Why should writers work for no pay?
Should stage owners who profit from the talent appearing on those stages be obliged to pay the talent in something other than exposure?
Two labor disputes over talent and compensation, three decades apart yet eerily similar, suggest the issue remains as vexing as ever.
The more recent concerns whether the Huffington Post should pay its non-staff writers and bloggers, who supply most of the popular website’s content for free. Arianna Huffington, who sold the site she cofounded to AOL in February for $315 million, has increasingly come under fire for not paying for most of the content she runs.
Last week the Newspaper Guild called on its 26,000 members to boycott the Huffington Post in support of a “virtual picket line” until a pay schedule for writers was established.
The core of Huffington’s justification for not paying is that the Huffington Post is a showcase for writers, and that exposure there leads to paying gigs and greater visibility. Huffington merely — and generously, by her estimation — provides the stage. Mario Ruiz, the Huffington Post’s spokesman, claims that contributors are happy to write for free because they “want to be heard by the largest possible audience and understand the value that that kind of visibility can bring.”
This was precisely the argument put forth 32 years ago by Mitzi Shore, the owner of L.A.'s Comedy Store, for not paying the comedians whose performances filled her club night after night. At the time, according to William Knoedelseder’s “I’m Dying Up Here,” a history of the 1970s comedy scene, the Comedy Store was grossing as much as $20,000 a week but the comedians — including rising stars David Letterman, Jay Leno and Robin Williams — were paid nothing.
Like Huffington, Shore insisted that the Comedy Store was a showcase where comedians could get exposure that would lead to paying gigs elsewhere — talent agents and bookers for “The Tonight Show” were in regular attendance, she pointed out. The comedians were unmoved; without them, they argued, there would be no customers. But Shore was adamant. “The Comedy Store is a workshop,” she said, “and in that environment the comics don’t deserve to get paid.”
So the comedians, led by Tom Dreesen, a regular on “The Tonight Show,” formed Comedians for Compensation and picketed the club carrying signs like “I’m Funny for Money” and “No Bucks No Yucks.” Leno and Letterman walked the picket line, Bob Hope bestowed his endorsement, and in the end the comics prevailed and Shore started paying. The strike ended the precedent — spreading to other clubs around the country — that nightclub owners should expect comedians to perform for free.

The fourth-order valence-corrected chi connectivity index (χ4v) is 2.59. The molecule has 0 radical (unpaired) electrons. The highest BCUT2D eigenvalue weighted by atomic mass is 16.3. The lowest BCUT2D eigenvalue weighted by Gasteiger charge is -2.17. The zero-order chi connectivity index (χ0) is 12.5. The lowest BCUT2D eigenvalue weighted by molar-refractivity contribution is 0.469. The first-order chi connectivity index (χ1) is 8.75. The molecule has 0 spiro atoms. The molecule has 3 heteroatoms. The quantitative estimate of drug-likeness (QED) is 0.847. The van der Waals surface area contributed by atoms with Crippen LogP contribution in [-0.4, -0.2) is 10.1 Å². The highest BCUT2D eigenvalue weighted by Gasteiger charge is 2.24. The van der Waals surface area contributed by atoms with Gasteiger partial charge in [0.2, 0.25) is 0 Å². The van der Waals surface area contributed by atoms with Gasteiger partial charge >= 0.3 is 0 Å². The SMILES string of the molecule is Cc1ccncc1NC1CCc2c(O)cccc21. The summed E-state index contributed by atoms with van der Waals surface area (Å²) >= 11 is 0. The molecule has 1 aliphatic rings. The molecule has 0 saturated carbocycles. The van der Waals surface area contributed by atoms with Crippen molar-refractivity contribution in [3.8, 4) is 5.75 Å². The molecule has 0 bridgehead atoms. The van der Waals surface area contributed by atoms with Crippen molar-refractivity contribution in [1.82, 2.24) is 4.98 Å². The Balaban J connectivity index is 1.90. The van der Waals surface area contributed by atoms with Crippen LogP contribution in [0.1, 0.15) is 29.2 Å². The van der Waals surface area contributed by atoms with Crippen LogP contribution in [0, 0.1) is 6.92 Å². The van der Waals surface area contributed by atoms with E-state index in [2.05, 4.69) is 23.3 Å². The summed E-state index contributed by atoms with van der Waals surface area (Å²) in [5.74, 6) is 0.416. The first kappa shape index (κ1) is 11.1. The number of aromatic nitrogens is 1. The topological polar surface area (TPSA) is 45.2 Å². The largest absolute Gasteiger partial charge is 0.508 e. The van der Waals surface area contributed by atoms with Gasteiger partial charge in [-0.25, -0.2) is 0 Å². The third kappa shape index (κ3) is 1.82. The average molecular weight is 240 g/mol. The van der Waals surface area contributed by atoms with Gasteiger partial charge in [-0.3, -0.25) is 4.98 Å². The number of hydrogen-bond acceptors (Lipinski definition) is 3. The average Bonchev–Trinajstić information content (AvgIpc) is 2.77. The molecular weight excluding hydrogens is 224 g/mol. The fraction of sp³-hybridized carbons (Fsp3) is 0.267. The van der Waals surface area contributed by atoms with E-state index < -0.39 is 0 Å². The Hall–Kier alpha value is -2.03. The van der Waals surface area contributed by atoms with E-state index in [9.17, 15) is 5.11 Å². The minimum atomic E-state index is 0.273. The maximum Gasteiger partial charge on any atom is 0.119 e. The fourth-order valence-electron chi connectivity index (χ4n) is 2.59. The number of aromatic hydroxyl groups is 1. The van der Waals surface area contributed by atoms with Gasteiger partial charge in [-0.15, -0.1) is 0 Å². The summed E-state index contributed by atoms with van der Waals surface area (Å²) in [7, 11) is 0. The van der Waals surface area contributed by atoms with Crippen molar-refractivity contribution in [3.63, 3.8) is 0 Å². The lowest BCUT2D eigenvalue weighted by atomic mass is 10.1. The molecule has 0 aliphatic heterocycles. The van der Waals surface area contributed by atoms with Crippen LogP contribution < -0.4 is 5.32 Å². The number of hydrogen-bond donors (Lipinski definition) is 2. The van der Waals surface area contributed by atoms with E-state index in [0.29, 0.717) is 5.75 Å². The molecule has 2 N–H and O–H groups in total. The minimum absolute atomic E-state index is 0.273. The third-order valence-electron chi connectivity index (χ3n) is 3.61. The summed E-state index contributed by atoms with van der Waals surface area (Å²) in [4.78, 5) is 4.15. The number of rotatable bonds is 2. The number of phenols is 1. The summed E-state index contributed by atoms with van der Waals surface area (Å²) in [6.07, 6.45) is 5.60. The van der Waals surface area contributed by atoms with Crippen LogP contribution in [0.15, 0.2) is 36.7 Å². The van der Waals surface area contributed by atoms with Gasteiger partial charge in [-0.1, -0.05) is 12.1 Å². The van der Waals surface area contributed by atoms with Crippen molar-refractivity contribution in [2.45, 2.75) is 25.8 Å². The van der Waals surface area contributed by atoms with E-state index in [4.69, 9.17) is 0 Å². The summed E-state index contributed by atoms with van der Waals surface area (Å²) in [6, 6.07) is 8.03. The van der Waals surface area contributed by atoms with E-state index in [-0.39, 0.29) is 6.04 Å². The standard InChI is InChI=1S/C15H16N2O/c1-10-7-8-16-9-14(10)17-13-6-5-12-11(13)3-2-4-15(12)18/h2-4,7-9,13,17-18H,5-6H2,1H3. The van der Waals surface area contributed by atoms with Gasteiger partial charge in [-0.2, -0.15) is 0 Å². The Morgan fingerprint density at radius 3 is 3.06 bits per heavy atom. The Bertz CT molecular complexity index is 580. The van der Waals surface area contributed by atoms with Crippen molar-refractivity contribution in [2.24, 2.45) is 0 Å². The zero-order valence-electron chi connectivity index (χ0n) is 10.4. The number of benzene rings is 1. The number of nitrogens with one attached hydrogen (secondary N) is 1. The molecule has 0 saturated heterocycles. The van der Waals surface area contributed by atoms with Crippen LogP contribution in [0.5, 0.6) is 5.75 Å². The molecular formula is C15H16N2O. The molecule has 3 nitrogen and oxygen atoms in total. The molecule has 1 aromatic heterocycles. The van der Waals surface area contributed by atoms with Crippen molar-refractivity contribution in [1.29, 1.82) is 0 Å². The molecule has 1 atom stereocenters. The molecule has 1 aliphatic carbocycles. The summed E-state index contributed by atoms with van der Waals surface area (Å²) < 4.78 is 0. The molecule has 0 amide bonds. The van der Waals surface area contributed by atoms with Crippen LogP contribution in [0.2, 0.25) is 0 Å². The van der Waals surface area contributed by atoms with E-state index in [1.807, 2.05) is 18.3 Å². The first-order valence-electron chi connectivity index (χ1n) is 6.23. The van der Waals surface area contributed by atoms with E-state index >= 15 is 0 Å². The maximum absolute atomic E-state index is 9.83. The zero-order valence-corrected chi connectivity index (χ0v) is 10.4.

Like the Comedy Store comedians, contributors to the Huffington Post have begun to chafe at the no-pay policy. “It is unethical to expect trained and qualified professionals to contribute quality content for nothing,” wrote Bill Lasarow, publisher of the Visual Arts Source website that first called for a “strike” by withholding its articles from the Huffington Post, which had been republishing them for free. Huffington responded much as Shore did in 1979: “Go ahead, go on strike,” she said, adding that there was no shortage of replacement writers and that in any event, “no one really notices.”
The comedians who struck the Comedy Store, some of whom were subsisting on pilfered saltines while playing to sold-out houses, demanded money for their work and got it — not only for themselves but, as Knoedelseder pointed out, also for the comics who followed during the 1980s when comedy clubs sprang up in nearly every city of consequence.
Whether the writers striking the Huffington Post have the kind of leverage the comedians had remains to be seen. Persuading thousands of individuals with divergent agendas, most of whom are unknown to one another, to boycott a popular platform out of a sense of solidarity is a formidable task. Complicating matters is that many of the unpaid contributors are not professional writers but “come from all walks of life,” as Ruiz put it, and might be less inclined to sympathize.
The no-pay policy espoused by the Huffington Post is also the Web’s fundamental underlying business philosophy — what the stand-up comedy business might have become had Letterman, Leno and the rest not thrown down the gauntlet. The reality is that the complicity of writers and entire publications in serving up endless freebies to the metaphorical Comedy Stores of the Web has gone a long way toward transmuting “writing” done for pay into into “content,” consumed for free.
The Comedy Store strike proved that talent could set a price for its worth — so long as the idea of working without pay wasn’t accepted by both sides as a plausible business model. As Dreesen, the comedian and leader of the strike, lamented in 1979: “We did this to ourselves — we agreed to work for free six years ago. Now we’re trying to undo it.”
Three decades later, writers for the Huffington Post are apparently coming to the same conclusion.
Michael Walker is the author of “Laurel Canyon: The Inside Story of Rock-and-Roll’s Legendary Neighborhood.”
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